Fortune.

I know that I don’t have a huge blog following, mostly family (Hi Grandma!) but I’m putting this out there anyways, because if I was in this situation with Willow, I know that I would be devastated. 

A fellow COTHer posted on the forums that her horse had been stolen from the Roanoke, VA area and (as COTHers do) it’s quickly going viral in every media outlet possible. I’m adding my blog to that as well. 

Meet Fortune: 

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He’s a 16.3 hand bright bay Holsteiner cross gelding. He has a special hot shoe job, including pour in pads in front, and hardware all around. Without his shoes, he will be dead lame. He was taken from a barn in the Roanoke, VA area by a known kill buyer with the last name of Pastel. This man was working together to steal the horse by a woman whose name that I don’t know. He was stolen while his owner was out of state receiving treatment for cancer. It doesn’t get much lower than that.

Let’s plaster Fortune and his information as far and wide as we can, and I’m begging all my readers, Twitter and Facebook friends, horsey or not to keep your eyes peeled for this handsome guy and hope that we can flush him out before he meets a much worse fate!  

If anybody has any information, please contact me directly at finallyforeverafter at gmail dot com. The owner also has the information out with netposse, I believe. I’ll update this post as I learn more, so keep checking back in!  

 

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4 thoughts on “Fortune.

  1. I simply do not understand why anyone would steal someone else’s horse.

    It is brain dead. Even for the most elegant and accomplished of acclaimed horses.

    Many years ago mid-Minnesota winter someone stole my cool midnight blue ’64 Impala 2DHT while I was warming it up, apparently for a joy ride. I got it back within hours.

    The only harms were a burned out set of points because the idiots abandoned it with an open ignition. And in the glove compartment a small box of 19th century coins of interest (2 cent and three cent pieces, Indian Head pennies and and a couple of old dimes) but no stellar value that a very sweet older woman to whom I regularly delivered chow mein from my part time job working for my parents in their side-business had given me two years before because she knew from our chats at her door that I collected coins, And an envelope containing some early short stories I had written in high school. They dumped the envelope with contents on the trunk when they abandoned my car.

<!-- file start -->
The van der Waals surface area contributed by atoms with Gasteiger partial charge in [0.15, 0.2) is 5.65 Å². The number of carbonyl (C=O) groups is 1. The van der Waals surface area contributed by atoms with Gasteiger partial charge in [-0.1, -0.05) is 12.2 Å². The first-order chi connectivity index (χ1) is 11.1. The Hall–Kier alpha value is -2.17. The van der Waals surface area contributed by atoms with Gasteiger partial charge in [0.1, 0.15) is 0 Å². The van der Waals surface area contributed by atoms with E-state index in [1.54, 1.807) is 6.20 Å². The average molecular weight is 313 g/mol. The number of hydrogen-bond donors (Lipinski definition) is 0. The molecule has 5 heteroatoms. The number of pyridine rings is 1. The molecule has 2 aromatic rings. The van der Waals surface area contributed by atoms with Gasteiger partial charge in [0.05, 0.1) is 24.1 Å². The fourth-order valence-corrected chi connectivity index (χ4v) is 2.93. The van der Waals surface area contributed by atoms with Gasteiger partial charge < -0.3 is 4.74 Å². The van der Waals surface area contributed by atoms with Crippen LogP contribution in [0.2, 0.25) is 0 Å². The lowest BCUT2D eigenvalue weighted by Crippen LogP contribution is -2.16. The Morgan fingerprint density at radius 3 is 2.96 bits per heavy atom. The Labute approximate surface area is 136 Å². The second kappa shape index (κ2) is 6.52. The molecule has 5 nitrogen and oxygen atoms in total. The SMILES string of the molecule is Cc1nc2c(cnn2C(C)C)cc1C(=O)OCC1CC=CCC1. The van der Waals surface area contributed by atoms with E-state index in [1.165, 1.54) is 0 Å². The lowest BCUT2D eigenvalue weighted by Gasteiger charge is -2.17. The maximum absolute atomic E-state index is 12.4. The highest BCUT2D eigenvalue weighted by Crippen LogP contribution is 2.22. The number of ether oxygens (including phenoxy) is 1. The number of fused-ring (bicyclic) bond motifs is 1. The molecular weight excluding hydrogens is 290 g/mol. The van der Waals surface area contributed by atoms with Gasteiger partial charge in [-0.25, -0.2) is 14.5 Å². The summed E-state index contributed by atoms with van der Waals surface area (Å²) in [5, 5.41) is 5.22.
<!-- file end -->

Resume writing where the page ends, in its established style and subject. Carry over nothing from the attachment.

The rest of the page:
Whatever they wanted, they didn’t get. They settled for what even today would be about fifty bucks worth of coins that likely were difficult to dispose of for a fraction of that. Their opinion of the worth of my literary work was a brusie to my ego, but that was of no consequence.

    Why would anyone go to so much trouble for something of great value to someone else, but little commercial value to them?

  2. We have Fortune listed on NetPosse as Missing and have not received the required information to list him as Stolen. We received documentation from both parties but neither was enough to resolve actual ownership or give us cause to remove the listing (as in we were not provided with enough evidence that the original listing was falsely filed and that the person claiming to have Fortune has legal ownership). If State Police will not allow criminal charges to be filed then this will have to be settled in a court of law. Unfortunately, Rusty, paperwork doesn’t always prove ownership especially when it was never signed by appropriate parties or properly executed. … http://www.netposse.com/view_report.asp?reportid=1953

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